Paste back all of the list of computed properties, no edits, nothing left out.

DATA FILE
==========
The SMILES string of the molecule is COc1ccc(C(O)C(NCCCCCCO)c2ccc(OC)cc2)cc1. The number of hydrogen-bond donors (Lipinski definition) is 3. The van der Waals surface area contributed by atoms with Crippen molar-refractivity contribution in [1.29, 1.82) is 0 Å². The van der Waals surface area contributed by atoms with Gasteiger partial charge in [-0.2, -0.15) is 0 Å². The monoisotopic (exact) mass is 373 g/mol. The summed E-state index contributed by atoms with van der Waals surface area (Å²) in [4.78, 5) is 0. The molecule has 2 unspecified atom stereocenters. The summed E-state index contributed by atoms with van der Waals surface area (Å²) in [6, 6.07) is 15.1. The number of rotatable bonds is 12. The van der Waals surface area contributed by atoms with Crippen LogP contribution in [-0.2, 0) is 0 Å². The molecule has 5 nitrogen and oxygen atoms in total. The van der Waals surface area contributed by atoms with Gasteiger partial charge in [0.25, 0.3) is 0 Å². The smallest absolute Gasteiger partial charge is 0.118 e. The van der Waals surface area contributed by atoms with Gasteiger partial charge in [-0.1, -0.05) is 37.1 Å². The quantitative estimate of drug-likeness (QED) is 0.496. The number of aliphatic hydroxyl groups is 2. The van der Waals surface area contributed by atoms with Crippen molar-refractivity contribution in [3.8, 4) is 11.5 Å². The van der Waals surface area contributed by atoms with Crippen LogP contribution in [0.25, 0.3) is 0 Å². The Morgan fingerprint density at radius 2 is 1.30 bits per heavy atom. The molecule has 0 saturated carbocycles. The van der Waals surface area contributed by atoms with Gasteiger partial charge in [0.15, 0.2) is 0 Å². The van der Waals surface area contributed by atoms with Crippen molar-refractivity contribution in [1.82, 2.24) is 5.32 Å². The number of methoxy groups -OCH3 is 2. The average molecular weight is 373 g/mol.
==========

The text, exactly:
The SMILES string of the molecule is COc1ccc(C(O)C(NCCCCCCO)c2ccc(OC)cc2)cc1. The number of hydrogen-bond donors (Lipinski definition) is 3. The van der Waals surface area contributed by atoms with Crippen molar-refractivity contribution in [1.29, 1.82) is 0 Å². The van der Waals surface area contributed by atoms with Gasteiger partial charge in [-0.2, -0.15) is 0 Å². The monoisotopic (exact) mass is 373 g/mol. The summed E-state index contributed by atoms with van der Waals surface area (Å²) in [4.78, 5) is 0. The molecule has 2 unspecified atom stereocenters. The summed E-state index contributed by atoms with van der Waals surface area (Å²) in [6, 6.07) is 15.1. The number of rotatable bonds is 12. The van der Waals surface area contributed by atoms with Crippen LogP contribution in [-0.2, 0) is 0 Å². The molecule has 5 nitrogen and oxygen atoms in total. The van der Waals surface area contributed by atoms with Gasteiger partial charge in [0.25, 0.3) is 0 Å². The smallest absolute Gasteiger partial charge is 0.118 e. The van der Waals surface area contributed by atoms with Gasteiger partial charge in [-0.1, -0.05) is 37.1 Å². The quantitative estimate of drug-likeness (QED) is 0.496. The number of aliphatic hydroxyl groups is 2. The van der Waals surface area contributed by atoms with Crippen molar-refractivity contribution in [3.8, 4) is 11.5 Å². The van der Waals surface area contributed by atoms with Crippen LogP contribution in [0.25, 0.3) is 0 Å². The Morgan fingerprint density at radius 2 is 1.30 bits per heavy atom. The molecule has 0 saturated carbocycles. The van der Waals surface area contributed by atoms with Gasteiger partial charge in [0.15, 0.2) is 0 Å². The van der Waals surface area contributed by atoms with Crippen molar-refractivity contribution in [1.82, 2.24) is 5.32 Å². The number of methoxy groups -OCH3 is 2. The average molecular weight is 373 g/mol.